* Outcry after Indian denied abortion dies in Irish hospital
* Deputy prime minister says 'deeply disturbed' by death
* Says government will urgently move to clarify rules
* Indian government says death a matter for concern
By Conor Humphries
DUBLIN, Nov 15 Ireland's government on Thursday
pledged to clarify its abortion laws after a woman, who was
denied a termination, died from septicaemia in an Irish
Thousands held a candle-lit vigil outside parliament on
Wednesday after news broke of the death of Savita Halappanavar,
an Indian Hindu, following a miscarriage 17 weeks into her
Activists in Ireland, an overwhelmingly Roman Catholic
country which has some of the world's most restrictive laws on
abortion, say a lack of legal clarity about when termination's
are justified may have contributed to her death.
"I was deeply disturbed yesterday by what Savita's husband
said. I don't think as a country we should allow a situation
where women's rights are put at risk in this way," Deputy Prime
Minister Eamon Gilmore told parliament on Thursday.
"There is no question of equivocation. We need to bring
legal clarity to this issue and that is what we are going to
do," he said.
Irish law does not specify under what circumstances the
threat to the life or health of the mother is high enough to
justify a termination, leaving doctors to decide.
After several challenges, the European Court of Human Rights
ruled in 2010 that Ireland must clarify its position.
The government has received recommendations from an expert
panel after a delay of several months and would report before
the end of the month, Gilmore said. Critics say the government
has been dragging its heels to avoid confronting the issue.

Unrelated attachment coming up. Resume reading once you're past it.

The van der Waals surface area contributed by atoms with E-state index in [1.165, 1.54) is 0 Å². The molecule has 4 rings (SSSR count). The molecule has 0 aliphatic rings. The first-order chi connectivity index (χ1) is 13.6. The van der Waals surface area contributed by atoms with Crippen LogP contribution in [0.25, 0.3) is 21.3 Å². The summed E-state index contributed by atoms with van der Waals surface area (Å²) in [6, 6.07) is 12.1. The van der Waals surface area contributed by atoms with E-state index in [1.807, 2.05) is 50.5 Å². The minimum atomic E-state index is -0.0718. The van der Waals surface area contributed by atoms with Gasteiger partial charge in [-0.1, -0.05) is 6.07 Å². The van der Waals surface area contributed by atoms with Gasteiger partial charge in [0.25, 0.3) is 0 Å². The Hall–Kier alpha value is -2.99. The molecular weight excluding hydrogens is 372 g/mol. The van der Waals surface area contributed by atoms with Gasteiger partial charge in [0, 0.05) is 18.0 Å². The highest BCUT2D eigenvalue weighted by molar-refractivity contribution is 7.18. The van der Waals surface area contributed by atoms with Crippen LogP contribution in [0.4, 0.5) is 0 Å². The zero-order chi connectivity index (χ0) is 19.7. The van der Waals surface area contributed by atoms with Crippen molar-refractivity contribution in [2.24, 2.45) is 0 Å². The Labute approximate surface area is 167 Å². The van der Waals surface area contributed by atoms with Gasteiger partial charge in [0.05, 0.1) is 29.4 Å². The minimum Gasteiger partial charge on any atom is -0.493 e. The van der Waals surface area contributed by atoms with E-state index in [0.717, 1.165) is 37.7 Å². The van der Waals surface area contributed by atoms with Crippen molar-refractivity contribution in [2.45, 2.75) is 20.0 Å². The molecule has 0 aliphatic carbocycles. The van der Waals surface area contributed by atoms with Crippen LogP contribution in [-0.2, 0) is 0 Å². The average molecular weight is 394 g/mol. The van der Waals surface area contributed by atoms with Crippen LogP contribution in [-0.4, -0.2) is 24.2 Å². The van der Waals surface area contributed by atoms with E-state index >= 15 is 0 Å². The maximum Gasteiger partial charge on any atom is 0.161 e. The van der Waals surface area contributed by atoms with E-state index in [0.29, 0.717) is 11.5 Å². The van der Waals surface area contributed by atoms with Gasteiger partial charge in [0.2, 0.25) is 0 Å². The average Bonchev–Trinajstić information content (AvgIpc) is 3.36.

The fact that Halappanavar is a foreign national has
heightened the government's embarassment. The story was on the
front of several large Indian newspapers on Thursday.
The Indian government said on Thursday it deeply regretted
Halappanavar's death. "The death of an Indian national in such
circumstances is a matter of concern," a spokesman said.
Her death has dominated debate in Ireland's parliament since
news of it broke on Wednesday.
Her photograph was spread across the front pages of all
Ireland's major newspapers on Thursday, while editorials
demanded action from politicians, who have failed for decades to
clarify the law.
In 1992, when challenged in the "X-case" involving a
14-year-old rape victim, the Supreme Court ruled that abortion
was permitted when the woman's life was at risk, but an earlier
constitutional amendment banning abortion remains in place.
Despite a dramatic waning of the influence of the Catholic
Church, which dominated politics in the country until the 1980s,
successive governments have been loath to legislate on an issue
they fear could alienate conservative voters.